The Humanitarian Innovation lab dialogue series: Defining the 'how's' of humanitarian innovation at NTNU

DS 85-1: Proceedings of NordDesign 2016, Volume 1, Trondheim, Norway, 10th - 12th August 2016

Year: 2016
Editor: Boks, Casper; Sigurjonsson, Johannes; Steinert, Martin; Vis, Carlijn; Wulvik, Andreas
Author: Nielsen, Brita Fladvad
Series: NordDESIGN
Institution: NTNU, Norway
Section: Design for Sustainability
Page(s): 196-205
ISBN: 978-1-904670-80-3


Humanitarian crises are expanding in frequency and the humanitarian system is overwhelmed by the difficulties of linking sustainability, resilience and urgent response through humanitarian action. Technological, service and system-oriented changes are requested and humanitarian actors ask for assistance from academia for how to create a new humanitarian paradigm. Norway plays a central role within the humanitarian system as a major donor country and hence also a policy driver for humanitarian innovation. Norway has created a central network for private sector to access the humanitarian market, yet only 0.16 of this market is filled by technologies from Norway. NTNU is a central hub for innovations that potentially can drive the humanitarian paradigm change; yet the humanitarian context is less explored cross-disciplinary at NTNU. The solutions are here; we need to bring them to context - or bring the context to the innovation? The creation of the HumInLab has required collaborative reflection on who should be included within this collaboration and how innovations impact the 'real' problems of humanitarian action.The Oslo Peace Research Institute and the department of product design at NTNU have lead three seminars during 2015 with the aim of framing humanitarian innovation from a Norwegian perspective. Stakeholders from Norwegian academia, NGOs, private sector, humanitarian sector and governmental institutions have been gathered to discuss what Humanitarian Innovation (HI) should mean in the Norwegian context. Participants have included the Norwegian Refugee Council, Norwegian Church Aid, International Red Cross in Norway, the Research Council, the Norwegian Emergency Perparedness System NOREPS, Ministry of Foreign Affairs, the Norwegian Research Council. At the end of the dialogue, a research collaboration has been asked by the head of the Norwegian Refugee Council, Jan Egeland. The paper will answer which should be the key objectives of a Norwegian humanitarian innovation platform and how should we collaborate to affect these?The paper will include a brief summary of relevant background literature on humanitarian innovation, and the potential of such an innovation lab based on the undertaken discussions.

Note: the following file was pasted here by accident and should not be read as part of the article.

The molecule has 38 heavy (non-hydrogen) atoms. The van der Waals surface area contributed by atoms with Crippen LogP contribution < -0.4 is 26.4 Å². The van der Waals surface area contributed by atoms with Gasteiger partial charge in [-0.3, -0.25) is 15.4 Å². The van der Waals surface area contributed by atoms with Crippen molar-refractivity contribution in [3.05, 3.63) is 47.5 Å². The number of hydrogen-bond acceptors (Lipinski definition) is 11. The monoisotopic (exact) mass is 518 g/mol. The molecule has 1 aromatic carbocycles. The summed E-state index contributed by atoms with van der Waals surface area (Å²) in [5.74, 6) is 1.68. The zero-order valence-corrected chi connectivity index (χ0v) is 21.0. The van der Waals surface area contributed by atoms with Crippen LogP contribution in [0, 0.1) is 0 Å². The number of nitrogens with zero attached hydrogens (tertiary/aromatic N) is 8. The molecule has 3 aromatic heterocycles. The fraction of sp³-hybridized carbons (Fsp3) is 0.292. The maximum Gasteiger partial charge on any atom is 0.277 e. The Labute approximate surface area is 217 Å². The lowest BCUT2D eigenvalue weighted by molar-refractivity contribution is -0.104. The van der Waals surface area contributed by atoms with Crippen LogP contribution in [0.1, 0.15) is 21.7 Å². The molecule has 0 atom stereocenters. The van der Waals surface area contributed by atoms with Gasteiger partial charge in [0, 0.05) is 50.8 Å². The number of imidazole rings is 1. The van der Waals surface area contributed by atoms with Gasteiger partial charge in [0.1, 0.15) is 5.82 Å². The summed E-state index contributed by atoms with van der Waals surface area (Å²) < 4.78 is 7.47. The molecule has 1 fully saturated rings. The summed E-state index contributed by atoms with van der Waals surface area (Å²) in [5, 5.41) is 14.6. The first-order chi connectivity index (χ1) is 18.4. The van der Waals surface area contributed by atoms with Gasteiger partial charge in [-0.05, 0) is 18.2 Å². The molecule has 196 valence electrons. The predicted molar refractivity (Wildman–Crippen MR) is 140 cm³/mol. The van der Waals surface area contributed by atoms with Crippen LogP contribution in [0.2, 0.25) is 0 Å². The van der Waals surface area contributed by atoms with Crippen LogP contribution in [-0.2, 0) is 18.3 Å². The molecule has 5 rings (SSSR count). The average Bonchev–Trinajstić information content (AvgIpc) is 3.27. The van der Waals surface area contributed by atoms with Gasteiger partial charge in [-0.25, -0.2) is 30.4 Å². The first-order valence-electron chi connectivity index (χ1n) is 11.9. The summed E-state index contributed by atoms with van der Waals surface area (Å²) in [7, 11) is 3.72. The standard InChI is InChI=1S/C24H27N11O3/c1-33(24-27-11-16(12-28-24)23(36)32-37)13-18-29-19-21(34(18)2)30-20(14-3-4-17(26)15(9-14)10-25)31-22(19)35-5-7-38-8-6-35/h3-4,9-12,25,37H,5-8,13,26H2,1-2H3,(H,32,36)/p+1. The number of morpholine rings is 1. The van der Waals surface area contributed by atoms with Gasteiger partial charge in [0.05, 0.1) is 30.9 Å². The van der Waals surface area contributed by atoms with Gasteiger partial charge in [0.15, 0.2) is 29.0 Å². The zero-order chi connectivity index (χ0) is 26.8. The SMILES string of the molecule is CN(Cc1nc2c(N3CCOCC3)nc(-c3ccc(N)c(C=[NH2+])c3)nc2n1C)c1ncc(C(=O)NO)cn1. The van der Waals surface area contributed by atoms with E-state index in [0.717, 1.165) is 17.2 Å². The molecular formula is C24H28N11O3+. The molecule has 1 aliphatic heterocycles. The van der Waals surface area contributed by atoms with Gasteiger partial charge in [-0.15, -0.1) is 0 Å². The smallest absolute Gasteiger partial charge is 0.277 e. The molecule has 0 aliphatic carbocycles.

Keywords: humanitarian innovation, humanitarian markets, collaboration, agenda spaces


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